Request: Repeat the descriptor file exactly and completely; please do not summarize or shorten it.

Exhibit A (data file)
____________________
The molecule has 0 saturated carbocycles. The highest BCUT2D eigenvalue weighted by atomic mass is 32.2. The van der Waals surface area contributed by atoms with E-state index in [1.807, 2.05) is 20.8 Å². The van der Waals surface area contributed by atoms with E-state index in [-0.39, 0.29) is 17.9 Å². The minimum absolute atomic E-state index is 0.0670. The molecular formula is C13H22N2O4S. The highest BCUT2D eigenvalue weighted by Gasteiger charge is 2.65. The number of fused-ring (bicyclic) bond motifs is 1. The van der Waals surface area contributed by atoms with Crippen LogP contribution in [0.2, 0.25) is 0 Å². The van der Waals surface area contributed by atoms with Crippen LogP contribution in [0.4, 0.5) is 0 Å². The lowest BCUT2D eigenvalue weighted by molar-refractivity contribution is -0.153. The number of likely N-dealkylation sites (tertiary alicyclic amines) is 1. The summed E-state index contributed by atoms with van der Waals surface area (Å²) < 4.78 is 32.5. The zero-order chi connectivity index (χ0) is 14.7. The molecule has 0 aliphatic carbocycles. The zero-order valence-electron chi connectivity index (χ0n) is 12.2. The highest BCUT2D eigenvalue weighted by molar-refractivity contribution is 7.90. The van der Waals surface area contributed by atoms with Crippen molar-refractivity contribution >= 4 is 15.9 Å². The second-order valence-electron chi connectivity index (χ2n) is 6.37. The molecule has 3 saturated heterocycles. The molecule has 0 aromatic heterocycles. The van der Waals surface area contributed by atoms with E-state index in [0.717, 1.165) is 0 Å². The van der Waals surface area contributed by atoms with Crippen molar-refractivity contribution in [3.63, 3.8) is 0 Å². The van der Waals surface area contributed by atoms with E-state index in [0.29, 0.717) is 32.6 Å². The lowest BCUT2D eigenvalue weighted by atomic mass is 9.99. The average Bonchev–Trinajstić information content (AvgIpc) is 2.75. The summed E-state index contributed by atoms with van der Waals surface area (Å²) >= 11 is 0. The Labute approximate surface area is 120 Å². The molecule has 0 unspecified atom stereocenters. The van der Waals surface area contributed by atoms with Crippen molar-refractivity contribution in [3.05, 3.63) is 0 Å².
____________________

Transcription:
The molecule has 0 saturated carbocycles. The highest BCUT2D eigenvalue weighted by atomic mass is 32.2. The van der Waals surface area contributed by atoms with E-state index in [1.807, 2.05) is 20.8 Å². The van der Waals surface area contributed by atoms with E-state index in [-0.39, 0.29) is 17.9 Å². The minimum absolute atomic E-state index is 0.0670. The molecular formula is C13H22N2O4S. The highest BCUT2D eigenvalue weighted by Gasteiger charge is 2.65. The number of fused-ring (bicyclic) bond motifs is 1. The van der Waals surface area contributed by atoms with Crippen LogP contribution in [0.2, 0.25) is 0 Å². The van der Waals surface area contributed by atoms with Crippen LogP contribution in [0.4, 0.5) is 0 Å². The lowest BCUT2D eigenvalue weighted by molar-refractivity contribution is -0.153. The number of likely N-dealkylation sites (tertiary alicyclic amines) is 1. The summed E-state index contributed by atoms with van der Waals surface area (Å²) < 4.78 is 32.5. The zero-order chi connectivity index (χ0) is 14.7. The molecule has 0 aliphatic carbocycles. The zero-order valence-electron chi connectivity index (χ0n) is 12.2. The highest BCUT2D eigenvalue weighted by molar-refractivity contribution is 7.90. The van der Waals surface area contributed by atoms with Crippen molar-refractivity contribution >= 4 is 15.9 Å². The second-order valence-electron chi connectivity index (χ2n) is 6.37. The molecule has 3 saturated heterocycles. The molecule has 0 aromatic heterocycles. The van der Waals surface area contributed by atoms with E-state index in [0.717, 1.165) is 0 Å². The van der Waals surface area contributed by atoms with Crippen molar-refractivity contribution in [3.63, 3.8) is 0 Å². The van der Waals surface area contributed by atoms with E-state index in [0.29, 0.717) is 32.6 Å². The lowest BCUT2D eigenvalue weighted by atomic mass is 9.99. The average Bonchev–Trinajstić information content (AvgIpc) is 2.75. The summed E-state index contributed by atoms with van der Waals surface area (Å²) >= 11 is 0. The Labute approximate surface area is 120 Å². The molecule has 0 unspecified atom stereocenters. The van der Waals surface area contributed by atoms with Crippen molar-refractivity contribution in [3.05, 3.63) is 0 Å².